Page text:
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Yves Behar's vision of low-cost glasses for students

See Better to Learn Better: Inexpensive, durable – but still 'cool' – glasses from Yves Behar help Mexican schoolchildren to focus.

By Paul Van SlambrouckCorrespondent of The Christian Science Monitor / May 20, 2010

Students wear frames from See Better to Learn Better, a project that aims to deliver 300,000 pairs of eyeglasses to Mexican schools.

Courtesy of Fuseproject

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San Francisco

Yves Béhar can see the swells of change from some distance. As an avid surfer, he's learned the skill of spotting a good "set" and anticipating the lift and thrust that will carry him forward.

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That ability to see what's coming may be part of what has made the Swiss-born Mr. Béhar one of the elite industrial designers in the world. He's successful, in demand, and seemingly always on the cusp of what is new.

"He has no signature," says Joseph Rosa, the newly appointed director of the University of Michigan Museum of Art in Ann Arbor. That's high praise from Mr. Rosa, who says a designer's "signature," or an element that brands a design, is often a sign of someone starting to flatten out creatively and retread old ideas.

No one would accuse Béhar of that.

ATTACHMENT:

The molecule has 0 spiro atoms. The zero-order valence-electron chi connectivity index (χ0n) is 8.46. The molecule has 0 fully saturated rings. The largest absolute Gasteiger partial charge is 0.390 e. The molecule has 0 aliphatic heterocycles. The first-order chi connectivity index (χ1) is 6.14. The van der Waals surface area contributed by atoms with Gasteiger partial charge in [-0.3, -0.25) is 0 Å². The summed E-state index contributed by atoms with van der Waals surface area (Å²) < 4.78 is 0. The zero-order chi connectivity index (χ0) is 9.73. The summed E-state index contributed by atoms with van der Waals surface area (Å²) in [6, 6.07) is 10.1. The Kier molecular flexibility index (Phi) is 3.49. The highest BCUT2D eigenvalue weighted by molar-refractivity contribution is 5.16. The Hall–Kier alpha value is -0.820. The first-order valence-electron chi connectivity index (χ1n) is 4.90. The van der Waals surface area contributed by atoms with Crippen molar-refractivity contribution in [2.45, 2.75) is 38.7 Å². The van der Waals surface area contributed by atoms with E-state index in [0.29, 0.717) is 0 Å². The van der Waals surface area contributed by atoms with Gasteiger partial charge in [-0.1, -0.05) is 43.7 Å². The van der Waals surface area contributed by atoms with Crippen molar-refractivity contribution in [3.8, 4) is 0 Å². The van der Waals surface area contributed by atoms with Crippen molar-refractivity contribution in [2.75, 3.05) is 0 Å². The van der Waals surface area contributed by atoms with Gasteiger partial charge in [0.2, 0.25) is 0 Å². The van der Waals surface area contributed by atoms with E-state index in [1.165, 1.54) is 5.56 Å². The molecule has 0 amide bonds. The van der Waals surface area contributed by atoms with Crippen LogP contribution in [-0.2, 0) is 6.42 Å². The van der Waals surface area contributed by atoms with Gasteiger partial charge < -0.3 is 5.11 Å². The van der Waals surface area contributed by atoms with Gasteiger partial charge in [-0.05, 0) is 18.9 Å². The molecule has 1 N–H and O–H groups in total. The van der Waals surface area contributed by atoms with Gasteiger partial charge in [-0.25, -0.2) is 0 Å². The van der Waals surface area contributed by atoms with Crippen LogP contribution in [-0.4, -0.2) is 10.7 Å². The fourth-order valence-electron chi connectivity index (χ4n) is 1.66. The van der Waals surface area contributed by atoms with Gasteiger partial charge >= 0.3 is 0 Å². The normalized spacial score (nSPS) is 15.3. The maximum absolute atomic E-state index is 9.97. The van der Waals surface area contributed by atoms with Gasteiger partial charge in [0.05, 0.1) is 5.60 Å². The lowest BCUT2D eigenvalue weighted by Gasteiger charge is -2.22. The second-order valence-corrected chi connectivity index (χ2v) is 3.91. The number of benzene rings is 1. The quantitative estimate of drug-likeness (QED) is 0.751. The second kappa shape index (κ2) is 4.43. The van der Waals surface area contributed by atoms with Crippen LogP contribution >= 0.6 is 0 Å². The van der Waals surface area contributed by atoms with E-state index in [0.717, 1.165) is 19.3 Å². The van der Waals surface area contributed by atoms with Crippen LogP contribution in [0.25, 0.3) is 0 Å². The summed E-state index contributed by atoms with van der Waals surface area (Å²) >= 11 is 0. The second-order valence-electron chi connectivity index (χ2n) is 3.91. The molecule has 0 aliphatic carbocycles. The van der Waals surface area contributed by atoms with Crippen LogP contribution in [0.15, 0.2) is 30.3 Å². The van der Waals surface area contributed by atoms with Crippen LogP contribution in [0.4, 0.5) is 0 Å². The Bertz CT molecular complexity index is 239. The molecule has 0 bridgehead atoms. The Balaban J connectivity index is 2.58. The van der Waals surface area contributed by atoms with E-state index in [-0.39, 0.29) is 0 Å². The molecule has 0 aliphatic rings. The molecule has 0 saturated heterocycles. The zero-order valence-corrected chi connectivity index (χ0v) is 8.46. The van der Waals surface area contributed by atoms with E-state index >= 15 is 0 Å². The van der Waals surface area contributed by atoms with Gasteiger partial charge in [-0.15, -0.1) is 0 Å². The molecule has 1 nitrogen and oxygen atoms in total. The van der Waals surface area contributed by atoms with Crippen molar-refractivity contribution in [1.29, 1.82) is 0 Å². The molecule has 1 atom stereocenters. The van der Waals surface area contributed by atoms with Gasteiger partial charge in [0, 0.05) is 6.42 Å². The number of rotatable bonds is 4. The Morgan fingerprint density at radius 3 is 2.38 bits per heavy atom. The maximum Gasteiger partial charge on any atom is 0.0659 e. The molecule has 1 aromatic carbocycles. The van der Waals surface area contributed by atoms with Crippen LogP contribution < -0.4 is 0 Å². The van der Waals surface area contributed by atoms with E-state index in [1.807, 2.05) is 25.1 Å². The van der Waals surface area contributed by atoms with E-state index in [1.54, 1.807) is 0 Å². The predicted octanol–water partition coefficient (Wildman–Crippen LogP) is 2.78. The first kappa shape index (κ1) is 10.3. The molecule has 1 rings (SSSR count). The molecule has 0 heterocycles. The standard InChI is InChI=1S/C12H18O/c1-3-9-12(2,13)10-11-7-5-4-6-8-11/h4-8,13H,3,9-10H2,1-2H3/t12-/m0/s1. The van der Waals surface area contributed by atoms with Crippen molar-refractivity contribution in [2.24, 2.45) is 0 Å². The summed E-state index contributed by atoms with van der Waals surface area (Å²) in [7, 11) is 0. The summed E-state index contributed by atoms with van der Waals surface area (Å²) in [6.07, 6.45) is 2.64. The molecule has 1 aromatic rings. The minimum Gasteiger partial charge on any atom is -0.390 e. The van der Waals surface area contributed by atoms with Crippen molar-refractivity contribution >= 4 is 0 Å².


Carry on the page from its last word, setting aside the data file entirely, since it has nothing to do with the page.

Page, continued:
In the last couple of months, schoolchildren from poor families in Mexico have begun to see clearly thanks to Béhar-designed eyeglasses that are being given away free of charge.

By the end of the year, the new program, called See Better to Learn Better (Ver Bien para Aprender Mejor) aims to distribute 300,000 pairs of glasses to schoolchildren between 6 and 18 years of age – and then 300,000 each year thereafter. The effort is a partnership between Béhar's Fuseproject, the Mexican government, and Augen Optics.

Béhar says the program is in the middle of a test distribution, and that he could already see that one of the primary goals was being accomplished: to eliminate the stigma of wearing glasses. "The kids were excited and showing off" their new glasses, he says.

Don't be surprised if the eyeglasses, which carry several design innovations, cause ripples in the larger commercial eyewear market. That's the way Béhar's projects often work. For instance, his partnership with the One Laptop Per Child (OLPC) program, which has distributed nearly 1.5 million computers to schoolchildren around the world, is credited by some with spurring the low-cost netbook computer market.

"What I'm always trying to demonstrate is that you can get high-quality design at a low price point when a low price is just one of the criteria you are using in creating the design," says Béhar.

Nicholas Negroponte, a founder of the Massachusetts Institute of Technology's Media Lab and creator of the One Laptop program, recalls how Béhar came into the laptop program when the original design team had hit a wall in 2005. They couldn't get it beyond the prototype stage and Béhar was able to punch through the design barrier and give the project new life.

"The best decision we ever made," says Mr. Negroponte of bringing in Béhar. "He was able to really listen and always come up with a solution or ask a better question."

Béhar's solution for the eyeglass program was an almost modular design where the frames of the glasses, which are plastic and almost unbreakable, are made in two pieces – upper and lower – allowing for a cheaper fusion of the lenses to the frames. As a result, the lenses can be replaced at lower cost as prescriptions change.

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